There is also one Muslim Abui community, found in the coastal village of Nurdin. Given that the Alorese are the main Muslim ethnic group, many Alorese women have been married into Nurdin, where they have brought some elements of their culture with them, such as weaving ikat.[clarification needed][citation needed]

Economy

Agriculture

Abui speakers are mainly farmers, just like other inhabitants of Alor. However, in mountainous areas hunting and gathering is also an important supplement to the staple diet of corn, cassava, and rice. In the coastal areas, which are less favourable for agriculture, many farmers have switched to fishing, the traditional activity of the Austronesian population. Traditional livestock are pigs and chicken. However, livestock seldom supplement the diet due to frequent swine fever and poultry diseases. Thus, the diet is not well balanced, often resulting in poor health conditions and anaemia, especially among children and women. In the mountainous areas the situation is better as traditional hunting provides a more balanced diet. The mountains also favour a number of important cash crops such as tamarind, coconuts, coffee, cloves, cocoa, cashew nuts, candlenuts (Aleurites moluccana), vanilla, almonds and tobacco. These provide the farmers with additional income, which results in generally better living standards than for people in the coastal areas.[4]

Tourism

The Takpala community performs a lego-lego dance for tourists.

The Abui "traditional village of Takpala" (kampung tradisional Takpala) is a tourist destination consisting of a small cluster of traditional houses on a hillside. Visitors watch performances, pose for photographs in traditional attire, and buy handicrafts.[13] Takpala is considered a cultural heritage area by the Alor Regency.[14]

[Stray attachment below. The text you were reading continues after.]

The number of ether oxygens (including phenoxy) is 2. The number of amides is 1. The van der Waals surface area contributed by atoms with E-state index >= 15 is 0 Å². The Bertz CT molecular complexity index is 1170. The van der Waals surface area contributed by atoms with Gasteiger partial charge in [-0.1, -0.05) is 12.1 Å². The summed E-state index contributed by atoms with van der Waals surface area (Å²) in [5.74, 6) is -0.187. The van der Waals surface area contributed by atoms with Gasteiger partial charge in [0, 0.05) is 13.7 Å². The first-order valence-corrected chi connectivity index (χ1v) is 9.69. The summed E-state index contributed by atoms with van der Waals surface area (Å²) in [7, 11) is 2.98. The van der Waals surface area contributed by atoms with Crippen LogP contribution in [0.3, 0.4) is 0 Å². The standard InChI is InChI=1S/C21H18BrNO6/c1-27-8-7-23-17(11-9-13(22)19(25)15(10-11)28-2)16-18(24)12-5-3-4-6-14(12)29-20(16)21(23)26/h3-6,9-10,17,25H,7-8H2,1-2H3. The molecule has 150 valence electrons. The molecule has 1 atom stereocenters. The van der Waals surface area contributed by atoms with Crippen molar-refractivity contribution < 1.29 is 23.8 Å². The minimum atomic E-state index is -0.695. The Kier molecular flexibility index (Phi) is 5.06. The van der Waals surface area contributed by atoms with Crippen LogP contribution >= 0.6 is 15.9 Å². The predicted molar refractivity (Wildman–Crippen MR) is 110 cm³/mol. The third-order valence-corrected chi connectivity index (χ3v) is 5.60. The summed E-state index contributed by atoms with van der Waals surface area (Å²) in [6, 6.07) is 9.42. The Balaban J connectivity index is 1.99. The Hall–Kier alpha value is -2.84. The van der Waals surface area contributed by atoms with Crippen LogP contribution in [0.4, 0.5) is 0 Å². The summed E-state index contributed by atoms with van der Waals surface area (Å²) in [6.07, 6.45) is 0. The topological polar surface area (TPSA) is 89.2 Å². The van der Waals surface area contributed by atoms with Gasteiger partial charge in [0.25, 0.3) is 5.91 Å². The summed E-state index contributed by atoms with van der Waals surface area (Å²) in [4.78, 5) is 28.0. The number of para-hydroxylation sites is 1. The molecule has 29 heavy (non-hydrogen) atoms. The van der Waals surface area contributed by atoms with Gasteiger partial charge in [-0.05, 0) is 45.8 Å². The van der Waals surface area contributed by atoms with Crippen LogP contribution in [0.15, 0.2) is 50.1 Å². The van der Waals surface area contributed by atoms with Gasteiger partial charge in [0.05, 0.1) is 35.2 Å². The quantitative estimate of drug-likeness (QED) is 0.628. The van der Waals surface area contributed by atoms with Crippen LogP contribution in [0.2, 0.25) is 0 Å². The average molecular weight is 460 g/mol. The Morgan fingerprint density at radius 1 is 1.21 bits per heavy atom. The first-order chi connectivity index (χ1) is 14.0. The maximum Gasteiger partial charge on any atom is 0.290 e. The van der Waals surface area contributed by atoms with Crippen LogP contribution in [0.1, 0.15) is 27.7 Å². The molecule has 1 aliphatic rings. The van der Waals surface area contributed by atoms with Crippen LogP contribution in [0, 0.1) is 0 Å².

Education

Educational facilities in the Abui area are limited to elementary and secondary schools in district capitals. The nearest university is in Kalabahi, which offers limited training in economy, law, English and computer science. The more significant educational institutions are found in Kupang, the provincial capital of East Nusa Tenggara.

References

  1. ^ Grimes, Barbara F. (2000). "Ethnologue: Languages of the World". Dallas, Texas: SIL International. Archived from the original on 2000. 
  2. ^ a b Hidayah, Zulyani (2015). Ensiklopedi Suku Bangsa di Indonesia. Yayasan Pustaka Obor Indonesia. ISBN 978-979-461-929-2. 
  3. ^ "Abui, Barue in Indonesia". Joshua Project. Retrieved 2017-04-11. 
  4. ^ a b c František Kratochvíl (2007). A grammar of Abui: a Papuan language of Alor, Part 1. LOT. p. 3. ISBN 90-783-2828-2. 
  5. ^ Djeki, J.J. 1986. Penelitian suku terasing di Kabupaten Alor Abui. Proyek inventarisasi dan dokumentasi kebudayaan daerah Nusa Tenggara Timur. Kupang.
  6. ^ a b Nicolspeyer, Martha Margaretha. 1940. De sociale structuur van een Aloreesche bevolkingsgroep. Rijswijk: Kramers.
  7. ^ Du Bois, Cora Alice. 1960. The people of Alor; a social-psychological study of an East Indian island. Cambridge: Harvard University Press.
  8. ^ Azis Anwar Hidayat. "Suku Alor: Masyarakat Alor Di Nusa Tenggara". Academia. Retrieved 2017-04-11. 
  9. ^ Asdhiana, I Made (25 September 2013). "Saat Abui Menyiapkan Masa Depan". Kompas.com. 
  10. ^ Philip Ward (1975). Indonesian traditional poetry. Oleander Press. p. 32. ISBN 978-090-267-549-0. 
  11. ^ David Levinson (1993). Encyclopedia of world cultures. G.K. Hall. p. 14. ISBN 08-168-8840-X. 
  12. ^ Tony (22 February 2012). "The Abui Tribe in Takpala". Contemporary Nomad. Retrieved 2017-04-13. 
  13. ^ Bere, Sigiranus Marutho (22 April 2016). "Pesona Kampung Tradisional Suku Abui di NTT". Kompas.com. 
  14. ^ "PERATURAN DAERAH KABUPATEN ALOR NOMOR 2 TAHUN 2013 TENTANG RENCANA TATA RUANG WILAYAH KABUPATEN ALOR TAHUN 2013 – 2033". 

External links

  • Abui (short film)